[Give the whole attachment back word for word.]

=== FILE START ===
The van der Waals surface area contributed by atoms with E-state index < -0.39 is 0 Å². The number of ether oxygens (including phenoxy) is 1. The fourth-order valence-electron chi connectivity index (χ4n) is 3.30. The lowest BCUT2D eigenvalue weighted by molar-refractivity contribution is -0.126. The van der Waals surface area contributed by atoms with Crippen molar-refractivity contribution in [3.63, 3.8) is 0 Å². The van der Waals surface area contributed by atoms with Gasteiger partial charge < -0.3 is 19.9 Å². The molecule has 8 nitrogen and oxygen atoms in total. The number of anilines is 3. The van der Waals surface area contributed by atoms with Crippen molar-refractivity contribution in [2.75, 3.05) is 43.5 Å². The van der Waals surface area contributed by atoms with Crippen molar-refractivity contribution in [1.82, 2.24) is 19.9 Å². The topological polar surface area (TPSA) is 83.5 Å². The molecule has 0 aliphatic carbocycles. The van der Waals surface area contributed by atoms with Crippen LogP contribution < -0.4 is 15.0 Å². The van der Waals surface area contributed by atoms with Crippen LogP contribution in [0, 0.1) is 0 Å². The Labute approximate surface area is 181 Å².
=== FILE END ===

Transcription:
The van der Waals surface area contributed by atoms with E-state index < -0.39 is 0 Å². The number of ether oxygens (including phenoxy) is 1. The fourth-order valence-electron chi connectivity index (χ4n) is 3.30. The lowest BCUT2D eigenvalue weighted by molar-refractivity contribution is -0.126. The van der Waals surface area contributed by atoms with Crippen molar-refractivity contribution in [3.63, 3.8) is 0 Å². The van der Waals surface area contributed by atoms with Gasteiger partial charge < -0.3 is 19.9 Å². The molecule has 8 nitrogen and oxygen atoms in total. The number of anilines is 3. The van der Waals surface area contributed by atoms with Crippen molar-refractivity contribution in [2.75, 3.05) is 43.5 Å². The van der Waals surface area contributed by atoms with Crippen molar-refractivity contribution in [1.82, 2.24) is 19.9 Å². The topological polar surface area (TPSA) is 83.5 Å². The molecule has 0 aliphatic carbocycles. The van der Waals surface area contributed by atoms with Crippen LogP contribution < -0.4 is 15.0 Å². The van der Waals surface area contributed by atoms with Crippen LogP contribution in [0, 0.1) is 0 Å². The Labute approximate surface area is 181 Å².